Two of the most eye-catching participants at the 2015 Virgin London Marathon were Andrew Smith and Thomas Bolton.
And while you might not recognise the names, there's every chance you'll have noticed them if you watched or ran in the race as they took part as a giant cactus and a Tardis respectively!
As if running 26.2 miles in a decent time wasn't hard enough, this intrepid pair were part of the growing band of runners in fancy dress who went the extra distance by donning incredible costumes to generate additional sponsorship, delight the crowds and potentially bag a Guinness World Record into the bargain.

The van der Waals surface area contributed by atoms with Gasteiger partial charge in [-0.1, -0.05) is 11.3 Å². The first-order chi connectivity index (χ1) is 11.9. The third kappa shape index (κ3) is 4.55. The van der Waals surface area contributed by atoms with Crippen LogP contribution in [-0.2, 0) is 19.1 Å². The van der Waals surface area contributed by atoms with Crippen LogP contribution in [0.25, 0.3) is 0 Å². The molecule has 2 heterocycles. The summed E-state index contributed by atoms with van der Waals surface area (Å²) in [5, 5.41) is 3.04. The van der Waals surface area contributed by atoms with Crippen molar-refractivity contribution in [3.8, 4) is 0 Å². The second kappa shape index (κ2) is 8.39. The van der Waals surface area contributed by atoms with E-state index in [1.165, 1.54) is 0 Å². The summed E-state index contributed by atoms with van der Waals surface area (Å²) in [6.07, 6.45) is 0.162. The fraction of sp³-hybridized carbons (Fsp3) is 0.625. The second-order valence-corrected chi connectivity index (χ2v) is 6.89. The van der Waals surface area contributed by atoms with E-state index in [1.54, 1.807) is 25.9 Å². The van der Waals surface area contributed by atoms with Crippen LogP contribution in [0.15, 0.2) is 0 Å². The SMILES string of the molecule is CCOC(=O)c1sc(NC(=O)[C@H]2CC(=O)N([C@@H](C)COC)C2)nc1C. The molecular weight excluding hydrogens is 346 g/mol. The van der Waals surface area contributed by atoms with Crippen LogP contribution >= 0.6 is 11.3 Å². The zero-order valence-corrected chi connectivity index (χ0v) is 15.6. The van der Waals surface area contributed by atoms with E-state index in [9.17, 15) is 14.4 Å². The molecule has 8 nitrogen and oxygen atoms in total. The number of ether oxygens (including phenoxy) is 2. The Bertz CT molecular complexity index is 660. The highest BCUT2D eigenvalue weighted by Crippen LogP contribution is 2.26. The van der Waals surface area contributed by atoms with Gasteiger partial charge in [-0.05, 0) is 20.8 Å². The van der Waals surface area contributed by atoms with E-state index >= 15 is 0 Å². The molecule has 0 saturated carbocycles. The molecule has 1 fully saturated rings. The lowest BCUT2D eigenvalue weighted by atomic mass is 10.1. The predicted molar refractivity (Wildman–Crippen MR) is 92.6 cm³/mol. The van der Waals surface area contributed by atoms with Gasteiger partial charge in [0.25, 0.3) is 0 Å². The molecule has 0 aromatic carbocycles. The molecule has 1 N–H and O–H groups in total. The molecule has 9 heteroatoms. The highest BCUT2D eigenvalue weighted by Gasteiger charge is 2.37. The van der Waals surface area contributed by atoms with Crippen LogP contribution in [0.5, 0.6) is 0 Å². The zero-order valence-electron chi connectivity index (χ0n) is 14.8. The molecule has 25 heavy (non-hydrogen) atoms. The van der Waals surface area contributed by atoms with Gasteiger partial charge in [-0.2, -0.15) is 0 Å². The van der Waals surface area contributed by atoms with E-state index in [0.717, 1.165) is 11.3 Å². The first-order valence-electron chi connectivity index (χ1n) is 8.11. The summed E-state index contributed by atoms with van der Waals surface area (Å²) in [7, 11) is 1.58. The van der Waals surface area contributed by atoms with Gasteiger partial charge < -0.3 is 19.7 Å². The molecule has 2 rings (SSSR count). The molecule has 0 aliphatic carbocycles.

They've each been been good enough to talk us through the whole process and in part one of this feature they pass on tips and tricks to those thinking of following in their fancy dress footprints as we focus on the preparation, before part two reveals how they fared on the big day itself...
Tell us how the idea came about in the first place...
Andrew Smith: I’ve always run the London Marathon in costume. I’ve done it twice as a banana (for one of those I was the Guinness World Record holder for the fastest fruit), as a zombie and as the Stay Puft marshmallow man [pictured, right] - a 19 ft tall joint effort with a colleague!
As I’m a relatively average-paced runner, London is all about promoting charities and giving the thousands of spectators that line the course something to laugh at, and what better way than wearing a ridiculous costume?